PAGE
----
Trump ditches environment regulations to speed up building projects

Democrats say reviews of federal projects will ignore issues such as climate change

President Donald Trump walks across the South Lawn of the White House in Washington on Wednesday. Photograph: Anna Moneymaker/The New York Times

President Donald Trump walks across the South Lawn of the White House in Washington on Wednesday. Photograph: Anna Moneymaker/The New York Times


US president Donald Trump has announced final plans to expedite permitting for infrastructure like oil pipelines and road expansions, a move that critics say will sidestep the need for public input, especially from low-income and minority communities.

The proposal to change how the 50-year-old bedrock National Environmental Policy Act (Nepa) is implemented is part of Mr Trump’s broader campaign to curtail environmental regulations.

The final rule says that federal agencies need not factor in the “cumulative impacts” of a project, which could include its impact on climate change and have significant and long-lasting consequences.

“Today’s action is part of my administration’s fierce commitment to slashing the web of needless bureaucracy that is holding back our citizens,” Mr Trump said in a speech at the UPS Hapeville Airport Hub in Atlanta.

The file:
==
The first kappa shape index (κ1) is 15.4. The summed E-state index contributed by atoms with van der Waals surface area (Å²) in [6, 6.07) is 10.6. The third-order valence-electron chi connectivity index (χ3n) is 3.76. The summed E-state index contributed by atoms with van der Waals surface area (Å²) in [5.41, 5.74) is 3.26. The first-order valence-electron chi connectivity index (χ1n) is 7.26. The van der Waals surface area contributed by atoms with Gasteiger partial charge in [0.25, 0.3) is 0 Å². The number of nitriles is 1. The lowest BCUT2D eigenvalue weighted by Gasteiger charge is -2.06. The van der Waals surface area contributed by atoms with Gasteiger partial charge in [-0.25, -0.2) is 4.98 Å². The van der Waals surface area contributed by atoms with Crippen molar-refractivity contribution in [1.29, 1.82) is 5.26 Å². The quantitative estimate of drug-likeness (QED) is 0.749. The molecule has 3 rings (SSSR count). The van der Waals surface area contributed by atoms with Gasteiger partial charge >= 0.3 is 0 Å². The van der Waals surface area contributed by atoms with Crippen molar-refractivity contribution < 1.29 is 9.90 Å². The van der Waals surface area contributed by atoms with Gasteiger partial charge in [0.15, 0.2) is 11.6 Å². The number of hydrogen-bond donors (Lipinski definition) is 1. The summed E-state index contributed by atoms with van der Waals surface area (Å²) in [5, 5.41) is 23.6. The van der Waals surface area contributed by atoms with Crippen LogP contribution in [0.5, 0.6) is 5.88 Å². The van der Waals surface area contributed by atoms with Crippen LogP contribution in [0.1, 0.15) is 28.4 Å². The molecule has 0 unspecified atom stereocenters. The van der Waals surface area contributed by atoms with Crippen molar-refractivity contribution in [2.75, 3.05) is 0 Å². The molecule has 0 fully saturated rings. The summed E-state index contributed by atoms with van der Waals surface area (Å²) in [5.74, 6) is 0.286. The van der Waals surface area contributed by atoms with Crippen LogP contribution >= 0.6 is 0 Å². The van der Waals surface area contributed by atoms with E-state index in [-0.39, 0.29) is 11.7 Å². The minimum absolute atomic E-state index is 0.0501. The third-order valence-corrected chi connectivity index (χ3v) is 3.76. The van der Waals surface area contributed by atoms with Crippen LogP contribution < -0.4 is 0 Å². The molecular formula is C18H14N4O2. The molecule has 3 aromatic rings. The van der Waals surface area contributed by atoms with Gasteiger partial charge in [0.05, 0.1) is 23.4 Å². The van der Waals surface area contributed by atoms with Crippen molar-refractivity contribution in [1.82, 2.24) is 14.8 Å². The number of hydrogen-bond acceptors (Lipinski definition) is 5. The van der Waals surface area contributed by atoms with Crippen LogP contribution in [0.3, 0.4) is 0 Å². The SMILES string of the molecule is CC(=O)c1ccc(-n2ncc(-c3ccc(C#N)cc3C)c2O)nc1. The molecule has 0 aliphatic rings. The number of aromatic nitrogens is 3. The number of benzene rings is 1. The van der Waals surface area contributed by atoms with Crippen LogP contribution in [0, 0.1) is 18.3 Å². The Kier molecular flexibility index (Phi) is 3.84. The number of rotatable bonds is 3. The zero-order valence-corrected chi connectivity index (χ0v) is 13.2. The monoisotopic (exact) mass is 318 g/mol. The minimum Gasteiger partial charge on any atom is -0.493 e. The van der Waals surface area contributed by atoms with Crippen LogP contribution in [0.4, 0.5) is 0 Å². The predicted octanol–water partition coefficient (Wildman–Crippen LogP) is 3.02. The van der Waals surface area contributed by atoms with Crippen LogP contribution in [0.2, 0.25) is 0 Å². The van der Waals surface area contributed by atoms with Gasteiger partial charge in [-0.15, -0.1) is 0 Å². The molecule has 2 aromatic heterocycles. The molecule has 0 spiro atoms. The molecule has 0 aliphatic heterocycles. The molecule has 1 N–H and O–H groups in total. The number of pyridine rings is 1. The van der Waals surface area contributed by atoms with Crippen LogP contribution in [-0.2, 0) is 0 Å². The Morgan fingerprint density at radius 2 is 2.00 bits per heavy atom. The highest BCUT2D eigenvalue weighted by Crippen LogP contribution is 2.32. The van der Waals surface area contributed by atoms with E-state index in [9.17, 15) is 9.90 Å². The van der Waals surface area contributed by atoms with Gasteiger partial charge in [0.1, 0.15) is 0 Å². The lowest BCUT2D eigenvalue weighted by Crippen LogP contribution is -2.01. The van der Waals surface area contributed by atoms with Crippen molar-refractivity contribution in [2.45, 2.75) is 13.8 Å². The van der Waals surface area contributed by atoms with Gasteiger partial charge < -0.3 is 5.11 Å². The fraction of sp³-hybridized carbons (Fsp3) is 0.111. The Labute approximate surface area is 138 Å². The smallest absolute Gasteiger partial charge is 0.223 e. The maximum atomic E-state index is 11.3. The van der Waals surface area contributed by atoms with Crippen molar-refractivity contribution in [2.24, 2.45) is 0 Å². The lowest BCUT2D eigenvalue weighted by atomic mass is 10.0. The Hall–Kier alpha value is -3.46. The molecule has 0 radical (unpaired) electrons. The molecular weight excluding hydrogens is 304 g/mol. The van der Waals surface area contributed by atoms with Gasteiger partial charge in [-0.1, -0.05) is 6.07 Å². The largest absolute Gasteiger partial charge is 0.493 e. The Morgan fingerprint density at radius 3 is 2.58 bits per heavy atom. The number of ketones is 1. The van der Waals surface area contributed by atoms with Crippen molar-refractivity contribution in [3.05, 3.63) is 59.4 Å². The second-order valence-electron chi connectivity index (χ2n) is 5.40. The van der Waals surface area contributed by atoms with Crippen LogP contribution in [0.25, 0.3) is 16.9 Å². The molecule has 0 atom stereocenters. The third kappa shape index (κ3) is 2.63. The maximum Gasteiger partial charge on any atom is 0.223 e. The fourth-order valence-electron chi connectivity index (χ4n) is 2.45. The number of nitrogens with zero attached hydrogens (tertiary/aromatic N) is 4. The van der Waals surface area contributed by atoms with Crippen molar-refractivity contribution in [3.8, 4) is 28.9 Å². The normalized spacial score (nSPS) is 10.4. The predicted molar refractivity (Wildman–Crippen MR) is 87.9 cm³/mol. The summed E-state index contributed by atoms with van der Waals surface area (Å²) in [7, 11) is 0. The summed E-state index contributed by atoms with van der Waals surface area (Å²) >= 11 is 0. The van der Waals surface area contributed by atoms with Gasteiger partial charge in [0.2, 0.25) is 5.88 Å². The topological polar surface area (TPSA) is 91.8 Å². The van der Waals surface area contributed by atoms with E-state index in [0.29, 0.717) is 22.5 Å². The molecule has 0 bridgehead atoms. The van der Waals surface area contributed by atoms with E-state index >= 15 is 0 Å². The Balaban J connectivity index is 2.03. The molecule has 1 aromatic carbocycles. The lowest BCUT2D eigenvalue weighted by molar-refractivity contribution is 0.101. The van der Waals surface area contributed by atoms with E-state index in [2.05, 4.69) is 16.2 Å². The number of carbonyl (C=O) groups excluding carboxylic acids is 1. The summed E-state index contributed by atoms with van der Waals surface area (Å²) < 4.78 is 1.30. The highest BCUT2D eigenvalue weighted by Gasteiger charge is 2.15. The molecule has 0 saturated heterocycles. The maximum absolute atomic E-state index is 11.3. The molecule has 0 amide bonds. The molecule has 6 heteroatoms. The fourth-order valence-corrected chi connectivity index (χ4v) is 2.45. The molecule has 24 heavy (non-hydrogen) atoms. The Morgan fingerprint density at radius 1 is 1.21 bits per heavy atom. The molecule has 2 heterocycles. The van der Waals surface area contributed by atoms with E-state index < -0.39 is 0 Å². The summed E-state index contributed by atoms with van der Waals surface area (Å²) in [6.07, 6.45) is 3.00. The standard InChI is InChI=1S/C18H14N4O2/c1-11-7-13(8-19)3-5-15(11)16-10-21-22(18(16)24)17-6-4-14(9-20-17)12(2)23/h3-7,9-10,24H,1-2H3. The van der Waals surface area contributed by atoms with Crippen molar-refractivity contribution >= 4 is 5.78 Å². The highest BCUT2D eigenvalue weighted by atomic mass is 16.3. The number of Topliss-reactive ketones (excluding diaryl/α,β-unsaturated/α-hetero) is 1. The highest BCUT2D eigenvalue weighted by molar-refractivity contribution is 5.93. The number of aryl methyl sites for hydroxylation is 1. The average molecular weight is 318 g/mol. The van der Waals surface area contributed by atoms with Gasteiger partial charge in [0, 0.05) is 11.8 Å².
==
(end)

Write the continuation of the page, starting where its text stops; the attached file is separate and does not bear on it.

He said one major project that will get an expedited review is the I-7five lane expansion project from Atlanta to Macon, Georgia.

Mr Trump’s efforts have often been blocked or slowed down by the courts after lawsuits.

Last week, a federal judge ordered the Dakota Access pipeline to shut down because the US Army Corps of Engineers had failed to do an adequate Nepa impact study, and the Supreme Court blocked construction of the Keystone XL line from Canada pending a deeper environmental review.

The White House Council on Environmental Quality (CEQ) proposed the changes to Nepa in January, kicking off a public comment period. Officials had called the proposal “the most significant deregulatory proposal” of the Trump administration.

The final rule doesn’t differ significantly from the draft proposal, which sets a two-year deadline for environmental impact statements and a one-year deadline for less stringent environmental assessments.

“This change means that reviews of big federal projects will ignore massive problems like climate change, even as some of our most important financial institutions warn of the threat it poses,” said Democratic senator Sheldon Whitehouse, a member of the Senate environment committee.

Environmental groups also said that watering down Nepa deprives low income and minority communities, often in the shadow of large federal projects, of input.

Energy and other industry groups applauded the changes.

“The new rule updates ... regulations by reducing unnecessary paperwork, setting timelines for environmental reviews and reduces frivolous litigation efforts designed to simply stall or delay vital infrastructure projects,” said Independent Petroleum Association of America president Barry Russell. – Reuters